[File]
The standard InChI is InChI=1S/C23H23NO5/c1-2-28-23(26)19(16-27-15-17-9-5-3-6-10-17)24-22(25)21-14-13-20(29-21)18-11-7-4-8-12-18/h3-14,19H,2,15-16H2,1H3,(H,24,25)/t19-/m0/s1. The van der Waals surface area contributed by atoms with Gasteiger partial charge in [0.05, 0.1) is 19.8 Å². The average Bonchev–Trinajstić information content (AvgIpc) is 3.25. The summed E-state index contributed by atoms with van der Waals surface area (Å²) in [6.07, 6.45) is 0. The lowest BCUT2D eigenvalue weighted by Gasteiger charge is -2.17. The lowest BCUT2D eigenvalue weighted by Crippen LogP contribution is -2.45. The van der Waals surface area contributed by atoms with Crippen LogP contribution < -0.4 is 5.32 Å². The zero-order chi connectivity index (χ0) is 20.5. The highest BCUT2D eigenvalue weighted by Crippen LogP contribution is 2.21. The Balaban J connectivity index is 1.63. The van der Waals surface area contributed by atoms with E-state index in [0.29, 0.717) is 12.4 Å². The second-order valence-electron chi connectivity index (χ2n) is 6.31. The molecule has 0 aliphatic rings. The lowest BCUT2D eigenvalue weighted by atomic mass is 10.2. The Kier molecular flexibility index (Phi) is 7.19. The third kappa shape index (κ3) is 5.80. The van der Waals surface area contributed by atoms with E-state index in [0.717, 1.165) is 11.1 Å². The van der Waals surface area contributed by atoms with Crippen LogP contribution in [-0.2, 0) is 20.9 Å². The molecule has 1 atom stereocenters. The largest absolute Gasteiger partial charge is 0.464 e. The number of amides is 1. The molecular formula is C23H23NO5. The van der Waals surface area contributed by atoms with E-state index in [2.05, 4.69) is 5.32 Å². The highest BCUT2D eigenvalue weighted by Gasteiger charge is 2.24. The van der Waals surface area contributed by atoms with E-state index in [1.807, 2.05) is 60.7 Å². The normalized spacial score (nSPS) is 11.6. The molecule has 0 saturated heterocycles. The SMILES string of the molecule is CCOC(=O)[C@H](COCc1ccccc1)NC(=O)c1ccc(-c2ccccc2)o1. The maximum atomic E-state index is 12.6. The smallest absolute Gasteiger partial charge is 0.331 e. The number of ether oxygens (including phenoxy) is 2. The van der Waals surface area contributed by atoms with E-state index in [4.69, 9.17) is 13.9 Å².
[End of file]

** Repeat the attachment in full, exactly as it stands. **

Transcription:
The standard InChI is InChI=1S/C23H23NO5/c1-2-28-23(26)19(16-27-15-17-9-5-3-6-10-17)24-22(25)21-14-13-20(29-21)18-11-7-4-8-12-18/h3-14,19H,2,15-16H2,1H3,(H,24,25)/t19-/m0/s1. The van der Waals surface area contributed by atoms with Gasteiger partial charge in [0.05, 0.1) is 19.8 Å². The average Bonchev–Trinajstić information content (AvgIpc) is 3.25. The summed E-state index contributed by atoms with van der Waals surface area (Å²) in [6.07, 6.45) is 0. The lowest BCUT2D eigenvalue weighted by Gasteiger charge is -2.17. The lowest BCUT2D eigenvalue weighted by Crippen LogP contribution is -2.45. The van der Waals surface area contributed by atoms with Crippen LogP contribution < -0.4 is 5.32 Å². The zero-order chi connectivity index (χ0) is 20.5. The highest BCUT2D eigenvalue weighted by Crippen LogP contribution is 2.21. The Balaban J connectivity index is 1.63. The van der Waals surface area contributed by atoms with E-state index in [0.29, 0.717) is 12.4 Å². The second-order valence-electron chi connectivity index (χ2n) is 6.31. The molecule has 0 aliphatic rings. The lowest BCUT2D eigenvalue weighted by atomic mass is 10.2. The Kier molecular flexibility index (Phi) is 7.19. The third kappa shape index (κ3) is 5.80. The van der Waals surface area contributed by atoms with E-state index in [0.717, 1.165) is 11.1 Å². The van der Waals surface area contributed by atoms with Crippen LogP contribution in [-0.2, 0) is 20.9 Å². The molecule has 1 atom stereocenters. The largest absolute Gasteiger partial charge is 0.464 e. The number of amides is 1. The molecular formula is C23H23NO5. The van der Waals surface area contributed by atoms with E-state index in [2.05, 4.69) is 5.32 Å². The highest BCUT2D eigenvalue weighted by Gasteiger charge is 2.24. The van der Waals surface area contributed by atoms with E-state index in [1.807, 2.05) is 60.7 Å². The normalized spacial score (nSPS) is 11.6. The molecule has 0 saturated heterocycles. The SMILES string of the molecule is CCOC(=O)[C@H](COCc1ccccc1)NC(=O)c1ccc(-c2ccccc2)o1. The maximum atomic E-state index is 12.6. The smallest absolute Gasteiger partial charge is 0.331 e. The number of ether oxygens (including phenoxy) is 2. The van der Waals surface area contributed by atoms with E-state index in [4.69, 9.17) is 13.9 Å².